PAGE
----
If a realtor is offended and reacts in an improper way, you know that this realtor isn't a person to discuss anything with unless it is something the realtor likes....I rather have a good open discussion even if one or the other doesn't like it, but at least you can discuss it and get a polite answer.
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Old 12-10-2008, 08:29 AM
 
Location: Palm Coast, Fl
2,249 posts, read 8,864,728 times
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Quote:
if the agent gave in to a reduction quickly, I would look for another agent.........
I've never understood that. If I'm working with someone on two transactions and they ask for a reduction in my commission and I agree, they should look for another agent? Why? I'm able to size up the situation quickly, look at the pros and cons quickly, know what I'm doing, answer in the affirmative and then get 'penalized' for it? That makes no sense to me. I'm not here to do heavy negotiating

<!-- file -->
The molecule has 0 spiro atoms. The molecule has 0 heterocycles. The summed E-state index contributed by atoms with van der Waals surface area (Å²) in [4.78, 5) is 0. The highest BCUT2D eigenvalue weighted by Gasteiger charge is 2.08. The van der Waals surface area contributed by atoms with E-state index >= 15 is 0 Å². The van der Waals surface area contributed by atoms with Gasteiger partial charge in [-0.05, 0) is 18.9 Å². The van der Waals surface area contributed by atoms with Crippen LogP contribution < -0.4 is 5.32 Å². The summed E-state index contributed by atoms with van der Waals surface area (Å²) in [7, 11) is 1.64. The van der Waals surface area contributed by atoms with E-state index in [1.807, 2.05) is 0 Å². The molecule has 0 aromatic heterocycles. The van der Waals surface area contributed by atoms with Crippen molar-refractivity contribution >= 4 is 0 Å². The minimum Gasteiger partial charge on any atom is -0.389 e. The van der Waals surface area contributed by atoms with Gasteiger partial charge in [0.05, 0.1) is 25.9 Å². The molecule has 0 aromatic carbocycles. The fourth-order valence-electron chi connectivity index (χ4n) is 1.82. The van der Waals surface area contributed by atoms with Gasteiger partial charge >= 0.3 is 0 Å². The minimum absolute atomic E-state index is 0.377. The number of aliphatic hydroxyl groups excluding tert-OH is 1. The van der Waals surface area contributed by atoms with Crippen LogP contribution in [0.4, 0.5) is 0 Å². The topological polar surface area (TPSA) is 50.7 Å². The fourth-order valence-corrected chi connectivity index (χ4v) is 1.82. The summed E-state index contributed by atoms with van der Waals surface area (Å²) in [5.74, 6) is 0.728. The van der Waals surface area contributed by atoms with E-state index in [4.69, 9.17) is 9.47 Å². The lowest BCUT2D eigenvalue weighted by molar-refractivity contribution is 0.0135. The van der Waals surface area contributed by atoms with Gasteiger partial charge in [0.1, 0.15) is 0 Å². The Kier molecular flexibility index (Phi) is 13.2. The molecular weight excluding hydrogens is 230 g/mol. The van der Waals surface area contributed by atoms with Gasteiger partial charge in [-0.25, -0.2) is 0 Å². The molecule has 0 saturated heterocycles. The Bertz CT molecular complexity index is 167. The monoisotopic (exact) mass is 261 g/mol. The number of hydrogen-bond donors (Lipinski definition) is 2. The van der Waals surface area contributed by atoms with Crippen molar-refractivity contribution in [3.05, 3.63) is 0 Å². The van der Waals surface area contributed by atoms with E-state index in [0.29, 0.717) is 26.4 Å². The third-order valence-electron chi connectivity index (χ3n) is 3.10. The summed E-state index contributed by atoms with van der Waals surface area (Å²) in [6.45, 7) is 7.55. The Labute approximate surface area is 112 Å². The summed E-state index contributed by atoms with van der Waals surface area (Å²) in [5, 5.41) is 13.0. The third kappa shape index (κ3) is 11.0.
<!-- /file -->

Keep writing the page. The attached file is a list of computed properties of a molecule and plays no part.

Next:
Quote:
with
my customers, I'm there to do it
Quote:
for
my customers. Why would I want stress them out or have an adversarial relationship with them? I'm not saying that you should always reduce your commission or anything, I'm just wondering what is the reasoning behind that train of thought..find another agent.
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Old 12-10-2008, 02:36 PM
 
Location: Columbia, SC
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No agent should get offended by a question so ask whatever you want, and I doubt it matters how you ask it. Might as well be direct. Some agents will, some won't. I know I'm motivated when I'm being paid fairly or more than fairly. Bill said it pretty well and I agree with him 100%.

Will the agent have to do less work than normal to help you sell and buy? Probably not.
Does she have decreased liability in your transaction? No.
Will the agent work the same for you regardless of pay? I don't know.

My suggestion is if she sells your house and doesn't have to pay a buyer agent to work with you on the total commission or if the builder is offering a higher than expected commission rebate the overage. I wouldn't expect her to take below market rates but if there is a higher than expected pay then perhaps she'll work with you there. If not, don't worry about it because it's more likely she's worth the money.
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Old 12-10-2008, 03:16 PM
 
1,151 posts, read 2,981,843 times